Guggenheim’s Gold Toilet – a Mockery or High Art?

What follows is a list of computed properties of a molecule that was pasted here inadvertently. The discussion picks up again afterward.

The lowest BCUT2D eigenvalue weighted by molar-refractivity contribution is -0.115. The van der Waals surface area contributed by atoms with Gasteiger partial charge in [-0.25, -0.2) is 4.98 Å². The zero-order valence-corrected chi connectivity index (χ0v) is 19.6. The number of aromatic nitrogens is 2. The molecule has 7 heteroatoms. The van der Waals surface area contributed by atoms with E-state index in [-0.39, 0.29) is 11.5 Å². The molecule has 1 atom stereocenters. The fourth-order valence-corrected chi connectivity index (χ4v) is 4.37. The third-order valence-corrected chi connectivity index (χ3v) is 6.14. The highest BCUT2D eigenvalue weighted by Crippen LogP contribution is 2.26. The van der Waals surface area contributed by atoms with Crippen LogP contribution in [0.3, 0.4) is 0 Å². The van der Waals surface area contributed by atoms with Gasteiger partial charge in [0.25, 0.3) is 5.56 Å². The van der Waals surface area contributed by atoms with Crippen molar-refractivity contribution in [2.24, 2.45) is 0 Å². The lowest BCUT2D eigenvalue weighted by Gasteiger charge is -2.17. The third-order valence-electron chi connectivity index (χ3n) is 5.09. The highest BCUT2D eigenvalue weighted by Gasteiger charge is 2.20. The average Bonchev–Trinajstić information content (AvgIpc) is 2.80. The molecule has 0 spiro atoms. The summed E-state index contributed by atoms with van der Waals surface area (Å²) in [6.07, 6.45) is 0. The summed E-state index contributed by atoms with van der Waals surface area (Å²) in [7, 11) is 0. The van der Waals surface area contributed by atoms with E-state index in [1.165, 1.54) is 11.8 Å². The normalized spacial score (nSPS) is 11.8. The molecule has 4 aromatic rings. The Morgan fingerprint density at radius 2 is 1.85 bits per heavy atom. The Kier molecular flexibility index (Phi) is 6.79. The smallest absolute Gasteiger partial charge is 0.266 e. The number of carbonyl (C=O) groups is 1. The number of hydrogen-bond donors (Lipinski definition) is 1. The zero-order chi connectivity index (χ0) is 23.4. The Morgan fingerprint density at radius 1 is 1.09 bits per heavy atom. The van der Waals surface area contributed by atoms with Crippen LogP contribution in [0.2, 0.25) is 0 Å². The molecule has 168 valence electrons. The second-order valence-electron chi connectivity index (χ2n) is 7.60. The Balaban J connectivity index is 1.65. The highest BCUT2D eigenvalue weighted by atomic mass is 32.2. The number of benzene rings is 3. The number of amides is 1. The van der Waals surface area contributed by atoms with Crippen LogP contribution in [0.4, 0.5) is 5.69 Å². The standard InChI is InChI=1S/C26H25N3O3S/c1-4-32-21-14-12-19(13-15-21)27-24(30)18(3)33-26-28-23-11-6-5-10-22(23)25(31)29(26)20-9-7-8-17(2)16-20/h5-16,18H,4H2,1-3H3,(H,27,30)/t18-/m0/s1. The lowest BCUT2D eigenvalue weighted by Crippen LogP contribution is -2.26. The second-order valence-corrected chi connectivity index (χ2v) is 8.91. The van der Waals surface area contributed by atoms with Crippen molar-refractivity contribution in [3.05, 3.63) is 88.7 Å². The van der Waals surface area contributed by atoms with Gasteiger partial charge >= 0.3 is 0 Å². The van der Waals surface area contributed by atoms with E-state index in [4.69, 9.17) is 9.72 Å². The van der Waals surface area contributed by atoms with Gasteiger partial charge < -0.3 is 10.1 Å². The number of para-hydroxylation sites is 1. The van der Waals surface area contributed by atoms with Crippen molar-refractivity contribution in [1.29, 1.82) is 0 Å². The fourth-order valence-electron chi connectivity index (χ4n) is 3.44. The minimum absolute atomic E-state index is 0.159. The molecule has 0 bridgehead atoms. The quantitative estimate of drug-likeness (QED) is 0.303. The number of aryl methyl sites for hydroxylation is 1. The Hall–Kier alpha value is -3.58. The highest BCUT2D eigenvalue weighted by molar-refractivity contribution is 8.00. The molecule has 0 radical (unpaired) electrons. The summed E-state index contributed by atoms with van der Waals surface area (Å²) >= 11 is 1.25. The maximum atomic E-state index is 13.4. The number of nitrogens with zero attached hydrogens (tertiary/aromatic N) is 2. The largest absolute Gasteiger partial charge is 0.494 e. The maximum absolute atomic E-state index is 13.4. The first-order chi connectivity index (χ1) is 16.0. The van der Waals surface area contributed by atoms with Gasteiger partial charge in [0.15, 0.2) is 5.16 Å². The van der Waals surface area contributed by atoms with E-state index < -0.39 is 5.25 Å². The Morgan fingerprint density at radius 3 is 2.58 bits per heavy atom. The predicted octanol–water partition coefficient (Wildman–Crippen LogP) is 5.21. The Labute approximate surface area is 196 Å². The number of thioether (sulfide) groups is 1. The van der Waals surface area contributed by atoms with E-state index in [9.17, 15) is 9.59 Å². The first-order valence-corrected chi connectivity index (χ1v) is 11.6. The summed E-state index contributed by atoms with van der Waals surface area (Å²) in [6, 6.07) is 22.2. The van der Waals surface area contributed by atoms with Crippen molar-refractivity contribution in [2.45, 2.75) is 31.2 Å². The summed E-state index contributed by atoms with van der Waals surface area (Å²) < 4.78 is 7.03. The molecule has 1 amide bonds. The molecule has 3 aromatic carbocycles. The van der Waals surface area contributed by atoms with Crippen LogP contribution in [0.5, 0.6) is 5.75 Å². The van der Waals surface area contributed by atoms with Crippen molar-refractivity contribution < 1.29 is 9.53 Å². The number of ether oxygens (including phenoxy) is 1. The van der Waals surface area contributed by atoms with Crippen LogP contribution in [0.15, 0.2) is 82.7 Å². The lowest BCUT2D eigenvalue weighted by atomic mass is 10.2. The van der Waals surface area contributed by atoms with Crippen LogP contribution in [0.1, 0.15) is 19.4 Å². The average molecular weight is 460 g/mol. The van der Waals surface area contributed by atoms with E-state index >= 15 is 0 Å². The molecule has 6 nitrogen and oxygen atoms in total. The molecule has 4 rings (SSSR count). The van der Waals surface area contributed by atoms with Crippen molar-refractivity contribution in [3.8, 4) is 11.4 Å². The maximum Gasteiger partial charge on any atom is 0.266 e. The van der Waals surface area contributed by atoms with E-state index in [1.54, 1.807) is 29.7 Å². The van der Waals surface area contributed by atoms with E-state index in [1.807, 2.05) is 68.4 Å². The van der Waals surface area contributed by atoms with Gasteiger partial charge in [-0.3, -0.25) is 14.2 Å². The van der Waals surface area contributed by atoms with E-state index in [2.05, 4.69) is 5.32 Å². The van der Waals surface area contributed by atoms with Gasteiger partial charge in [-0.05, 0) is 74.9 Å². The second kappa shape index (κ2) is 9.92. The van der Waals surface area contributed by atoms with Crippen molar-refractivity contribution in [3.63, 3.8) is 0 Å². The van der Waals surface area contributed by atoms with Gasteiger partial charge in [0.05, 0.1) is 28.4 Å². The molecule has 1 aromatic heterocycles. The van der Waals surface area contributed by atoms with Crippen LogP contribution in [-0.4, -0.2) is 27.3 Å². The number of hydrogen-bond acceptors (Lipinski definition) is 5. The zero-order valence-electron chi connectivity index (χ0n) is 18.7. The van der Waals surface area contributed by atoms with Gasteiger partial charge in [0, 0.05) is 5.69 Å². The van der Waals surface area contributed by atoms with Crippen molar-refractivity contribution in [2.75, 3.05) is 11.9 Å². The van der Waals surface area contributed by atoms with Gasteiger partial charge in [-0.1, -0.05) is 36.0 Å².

Often described as a provocateur, prankster and tragic poet of our times, Maurizio Cattelan has loudly announced his retirement from art in 2011. By installing an 18-karat solid gold toilet in the Guggenheim Museum in 2016, the artist has officially emerged from his self-imposed retirement, in style. Titled America, the ongoing project has taken up residence in a standard pre-existing restroom on the museum’s fifth-floor ramp, allowing the visitors to use the toilet in much the same way as they would use a normal one. Working in a vein that can be described as hyperrealist, Maurizio Cattelan has created some of the most unforgettable images in recent contemporary art. Sourcing materials from popular culture, history, organized religion or a meditation on the self, his at once humorous and profound sculptures reveal many contradictions at the core of today’s society. Having no formal art training, Cattelan considers himself an “art worker” rather than an artist, which speaks about his propensity for challenging socially ingrained norms and hierarchies. Often uniting humor and the macabre in his practice, he is seen by many as one of Duchamp’s greatest contemporary heirs. With this latest provocative piece, one cannot help but make these parallels. For those who feel that contemporary art often seems like a big hoax where the audience is getting played, the old question “Is it art?” seems legit. [but it isn’t]


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